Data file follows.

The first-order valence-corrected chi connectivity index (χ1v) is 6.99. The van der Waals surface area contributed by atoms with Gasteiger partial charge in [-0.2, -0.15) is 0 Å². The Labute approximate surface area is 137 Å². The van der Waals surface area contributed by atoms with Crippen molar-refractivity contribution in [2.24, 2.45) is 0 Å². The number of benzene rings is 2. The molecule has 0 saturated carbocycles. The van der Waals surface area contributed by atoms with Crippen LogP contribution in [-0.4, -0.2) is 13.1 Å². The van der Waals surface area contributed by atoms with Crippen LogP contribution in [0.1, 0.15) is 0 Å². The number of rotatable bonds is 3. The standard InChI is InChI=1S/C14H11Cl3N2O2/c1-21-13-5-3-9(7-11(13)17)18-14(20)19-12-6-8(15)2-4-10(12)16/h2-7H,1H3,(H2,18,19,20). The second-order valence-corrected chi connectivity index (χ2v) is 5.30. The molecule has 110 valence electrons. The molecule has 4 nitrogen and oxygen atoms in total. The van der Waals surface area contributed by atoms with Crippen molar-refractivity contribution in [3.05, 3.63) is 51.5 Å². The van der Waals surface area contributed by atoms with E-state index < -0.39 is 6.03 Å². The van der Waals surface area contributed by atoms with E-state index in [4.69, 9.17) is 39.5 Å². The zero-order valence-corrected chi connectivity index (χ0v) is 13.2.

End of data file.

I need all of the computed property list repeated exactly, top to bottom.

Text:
The first-order valence-corrected chi connectivity index (χ1v) is 6.99. The van der Waals surface area contributed by atoms with Gasteiger partial charge in [-0.2, -0.15) is 0 Å². The Labute approximate surface area is 137 Å². The van der Waals surface area contributed by atoms with Crippen molar-refractivity contribution in [2.24, 2.45) is 0 Å². The number of benzene rings is 2. The molecule has 0 saturated carbocycles. The van der Waals surface area contributed by atoms with Crippen LogP contribution in [-0.4, -0.2) is 13.1 Å². The van der Waals surface area contributed by atoms with Crippen LogP contribution in [0.1, 0.15) is 0 Å². The number of rotatable bonds is 3. The standard InChI is InChI=1S/C14H11Cl3N2O2/c1-21-13-5-3-9(7-11(13)17)18-14(20)19-12-6-8(15)2-4-10(12)16/h2-7H,1H3,(H2,18,19,20). The second-order valence-corrected chi connectivity index (χ2v) is 5.30. The molecule has 110 valence electrons. The molecule has 4 nitrogen and oxygen atoms in total. The van der Waals surface area contributed by atoms with Crippen molar-refractivity contribution in [3.05, 3.63) is 51.5 Å². The van der Waals surface area contributed by atoms with E-state index < -0.39 is 6.03 Å². The van der Waals surface area contributed by atoms with E-state index in [4.69, 9.17) is 39.5 Å². The zero-order valence-corrected chi connectivity index (χ0v) is 13.2.